On the federal level, the DETOUR Act, championed by Senator Mark Warner (D-VA) and introduced earlier this year would have outlawed “dark patterns” which LendingTree’s tactics arguably fall into. A dark pattern is a user interface that is designed to trick consumers into doing things they would not otherwise do-- like sign up for a service that’s difficult to get out of. Another common tactic called misdirection. This tactic uses hard to understand or contradictory terms of service in layman’s terms."Because this information is so valuable there are companies that continue to play these kinds of games, purposeful or otherwise the confusing language is misleading consumers,” Murphy tells America In Context. America In Context reached out to Sen. Mark Warner’s office but they declined to comment.
Consumers are frustrated with how companies use their information. According to a November report from Pew Research, 81% of Americans think the risks outweigh the benefits.
“The laws in this country do not require consent for sharing information in a lot of situations. The question is this inappropriate. Legally there is a difference between what’s unlawful and what’s ultimately a bad PR move,” Tanya Forsheit, Partner and Chair, Privacy & Data Security Group, Frankfurt Kurnit Klein & Selz in Los Angeles, California, tells America In Context.
“From 2018 through the 1st half of 2019, over 10,000 borrowers closed on a loan through LendingTree's network when they originally didn't fully fill out a form, so for some consumers, there was an identified savings benefit that worked out in their favor.” LendingTree’s spokesperson tells America In Context. Murphy says this is still problematic. “Between cutting corners and bombarding consumers with calls, it’s very possible that many consumers could close deals just to end the headaches.” Murphy says. LendingTree is not the only company in the lending business that uses this practice. Their competitor Quicken also uses this same practice.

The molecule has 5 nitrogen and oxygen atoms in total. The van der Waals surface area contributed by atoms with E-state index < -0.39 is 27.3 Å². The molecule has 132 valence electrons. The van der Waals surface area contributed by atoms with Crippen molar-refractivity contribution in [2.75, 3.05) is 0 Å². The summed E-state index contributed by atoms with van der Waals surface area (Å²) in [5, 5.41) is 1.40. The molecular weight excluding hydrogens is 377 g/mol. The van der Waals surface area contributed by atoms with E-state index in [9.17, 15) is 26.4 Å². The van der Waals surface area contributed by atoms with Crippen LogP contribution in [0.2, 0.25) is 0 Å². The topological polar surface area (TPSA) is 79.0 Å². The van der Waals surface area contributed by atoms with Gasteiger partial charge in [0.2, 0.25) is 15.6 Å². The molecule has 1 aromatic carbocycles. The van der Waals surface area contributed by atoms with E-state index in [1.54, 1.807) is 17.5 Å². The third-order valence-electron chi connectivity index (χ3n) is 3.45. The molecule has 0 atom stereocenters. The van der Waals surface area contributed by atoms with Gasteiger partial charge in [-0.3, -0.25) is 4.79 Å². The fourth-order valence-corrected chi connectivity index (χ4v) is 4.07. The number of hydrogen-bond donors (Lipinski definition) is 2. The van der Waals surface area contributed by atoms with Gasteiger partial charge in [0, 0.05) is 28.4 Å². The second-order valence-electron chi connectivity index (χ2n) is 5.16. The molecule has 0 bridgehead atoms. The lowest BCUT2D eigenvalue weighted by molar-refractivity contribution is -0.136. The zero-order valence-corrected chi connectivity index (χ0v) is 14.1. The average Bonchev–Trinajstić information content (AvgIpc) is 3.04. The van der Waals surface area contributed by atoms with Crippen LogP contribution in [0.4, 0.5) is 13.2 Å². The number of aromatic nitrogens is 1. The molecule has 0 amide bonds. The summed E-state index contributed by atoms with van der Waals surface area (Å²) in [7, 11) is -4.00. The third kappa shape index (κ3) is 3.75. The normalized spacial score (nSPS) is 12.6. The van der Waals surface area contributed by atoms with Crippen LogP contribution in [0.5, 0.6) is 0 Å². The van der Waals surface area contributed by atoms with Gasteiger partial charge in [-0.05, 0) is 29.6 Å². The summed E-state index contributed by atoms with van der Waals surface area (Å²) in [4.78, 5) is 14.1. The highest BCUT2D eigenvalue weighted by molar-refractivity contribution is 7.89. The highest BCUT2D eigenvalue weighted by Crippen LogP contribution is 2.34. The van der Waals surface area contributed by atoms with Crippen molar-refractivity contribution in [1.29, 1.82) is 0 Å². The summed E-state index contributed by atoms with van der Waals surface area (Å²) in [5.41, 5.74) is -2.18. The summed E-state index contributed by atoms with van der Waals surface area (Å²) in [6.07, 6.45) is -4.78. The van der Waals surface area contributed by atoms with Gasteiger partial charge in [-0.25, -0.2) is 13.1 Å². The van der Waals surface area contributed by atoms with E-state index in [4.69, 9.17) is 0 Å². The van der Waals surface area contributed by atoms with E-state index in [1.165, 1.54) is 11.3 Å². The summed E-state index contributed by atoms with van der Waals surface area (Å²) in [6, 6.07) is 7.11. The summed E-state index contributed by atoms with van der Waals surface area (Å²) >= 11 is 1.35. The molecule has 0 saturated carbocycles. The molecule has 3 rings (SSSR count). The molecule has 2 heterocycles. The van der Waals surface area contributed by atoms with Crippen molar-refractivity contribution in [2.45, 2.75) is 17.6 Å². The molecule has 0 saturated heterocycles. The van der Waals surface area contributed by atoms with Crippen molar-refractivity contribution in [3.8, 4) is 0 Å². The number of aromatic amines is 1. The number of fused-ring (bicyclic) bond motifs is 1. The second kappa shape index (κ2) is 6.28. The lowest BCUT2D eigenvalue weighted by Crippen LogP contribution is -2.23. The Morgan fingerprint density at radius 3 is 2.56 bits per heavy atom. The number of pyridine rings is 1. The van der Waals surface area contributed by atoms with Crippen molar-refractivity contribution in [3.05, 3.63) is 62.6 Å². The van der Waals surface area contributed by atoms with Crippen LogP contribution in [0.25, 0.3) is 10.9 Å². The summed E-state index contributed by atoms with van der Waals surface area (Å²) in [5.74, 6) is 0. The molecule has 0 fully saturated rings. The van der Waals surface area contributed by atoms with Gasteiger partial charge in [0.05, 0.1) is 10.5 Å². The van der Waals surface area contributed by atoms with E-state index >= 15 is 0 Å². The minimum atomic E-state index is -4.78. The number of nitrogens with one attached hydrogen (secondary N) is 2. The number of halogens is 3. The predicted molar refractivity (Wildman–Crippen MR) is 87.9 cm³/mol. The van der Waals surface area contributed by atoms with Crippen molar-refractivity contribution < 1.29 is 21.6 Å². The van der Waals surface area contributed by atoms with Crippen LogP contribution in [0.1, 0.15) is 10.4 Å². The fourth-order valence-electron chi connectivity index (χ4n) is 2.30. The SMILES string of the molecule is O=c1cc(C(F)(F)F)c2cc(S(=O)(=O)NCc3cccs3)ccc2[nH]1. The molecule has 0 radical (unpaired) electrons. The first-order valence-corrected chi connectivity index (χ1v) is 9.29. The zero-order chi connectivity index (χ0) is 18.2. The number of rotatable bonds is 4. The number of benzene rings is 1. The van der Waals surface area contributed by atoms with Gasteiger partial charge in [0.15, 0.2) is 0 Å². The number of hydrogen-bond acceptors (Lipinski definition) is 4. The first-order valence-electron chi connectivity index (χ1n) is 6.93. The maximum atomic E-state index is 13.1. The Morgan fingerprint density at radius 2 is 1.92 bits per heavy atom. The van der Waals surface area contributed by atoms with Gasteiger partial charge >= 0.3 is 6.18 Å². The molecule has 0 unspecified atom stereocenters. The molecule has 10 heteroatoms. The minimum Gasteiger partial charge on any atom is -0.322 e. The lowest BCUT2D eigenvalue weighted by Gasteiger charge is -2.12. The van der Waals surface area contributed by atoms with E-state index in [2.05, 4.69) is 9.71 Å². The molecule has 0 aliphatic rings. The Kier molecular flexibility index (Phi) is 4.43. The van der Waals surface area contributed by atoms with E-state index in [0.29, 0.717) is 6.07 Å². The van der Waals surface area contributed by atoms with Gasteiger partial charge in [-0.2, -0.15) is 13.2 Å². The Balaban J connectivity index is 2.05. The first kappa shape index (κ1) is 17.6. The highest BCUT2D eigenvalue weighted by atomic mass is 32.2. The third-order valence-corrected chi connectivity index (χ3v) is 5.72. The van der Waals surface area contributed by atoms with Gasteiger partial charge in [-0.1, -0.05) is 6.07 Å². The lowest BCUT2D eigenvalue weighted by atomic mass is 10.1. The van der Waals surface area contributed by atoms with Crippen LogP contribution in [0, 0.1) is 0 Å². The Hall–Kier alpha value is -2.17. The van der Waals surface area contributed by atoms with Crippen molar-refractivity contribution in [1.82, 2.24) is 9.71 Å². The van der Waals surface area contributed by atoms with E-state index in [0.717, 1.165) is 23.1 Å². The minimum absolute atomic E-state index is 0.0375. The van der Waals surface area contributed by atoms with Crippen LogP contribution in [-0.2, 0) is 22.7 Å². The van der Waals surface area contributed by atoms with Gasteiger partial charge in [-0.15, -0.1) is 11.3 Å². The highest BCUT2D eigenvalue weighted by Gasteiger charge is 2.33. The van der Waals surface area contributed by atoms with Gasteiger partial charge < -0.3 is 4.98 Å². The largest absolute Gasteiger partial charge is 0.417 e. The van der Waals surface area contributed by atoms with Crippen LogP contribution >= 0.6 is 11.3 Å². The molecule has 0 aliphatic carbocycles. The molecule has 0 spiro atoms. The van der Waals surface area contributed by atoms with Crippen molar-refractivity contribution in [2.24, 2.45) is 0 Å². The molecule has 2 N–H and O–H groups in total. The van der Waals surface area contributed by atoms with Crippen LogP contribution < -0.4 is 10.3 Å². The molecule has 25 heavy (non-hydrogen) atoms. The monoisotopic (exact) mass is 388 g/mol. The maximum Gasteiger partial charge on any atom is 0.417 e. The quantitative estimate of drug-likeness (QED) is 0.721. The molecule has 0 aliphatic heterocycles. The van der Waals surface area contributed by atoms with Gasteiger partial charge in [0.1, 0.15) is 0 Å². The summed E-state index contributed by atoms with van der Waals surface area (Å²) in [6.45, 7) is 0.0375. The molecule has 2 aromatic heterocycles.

This could be particularly damaging for first time home buyers “Buying a home is the most important expense you will make in your life-- shop around...don’t take the first thing that comes along just to end the annoyance. ” Richard Green Professor of Policy, Planning, and Development and Professor of Finance and Business Economics at the University of Southern California tells America In Context. Lenders we spoke to agree that the way LendingTree approaches this undermines their job. "We would want to buy leads from people who actually work with us." one lender tells America In Context.
The Federal Trade Commission (FTC) regulates this business at some level. In 2011, FTC outlined the Mortgage Advertising Practices (“MAP”) rules. One of which requires companies to refrain from practices that likely mislead consumers.
While these lending agencies facilitate connections with lenders for all kinds of loans like student loans for example, in the context of COVID-19, the housing market faces a particular vulnerability.
Almost half of Americans ages 18-64 had trouble making rent or mortgage payments since the pandemic started according to the Urban Institute. Federal rent and mortgage protections barring evictions are set to expire this month which will likely result in massive evictions. Meanwhile, mortgage applications surged steadily in June— up more than 54 percent from this time last year. This past week applications were up more than five percent from the week prior according to The Purchase Index by the Mortgage Bankers Association.
Housing experts however are optimistic that there will be improvements in the future citing reforms to the industry since the 2008 financial crisis. “What LendingTree is doing is obnoxious, however it’s significantly better than issues home buyers have faced in recent decades,” Green tells America In Context adding “It is a testament to how regulation has improved the lending business.”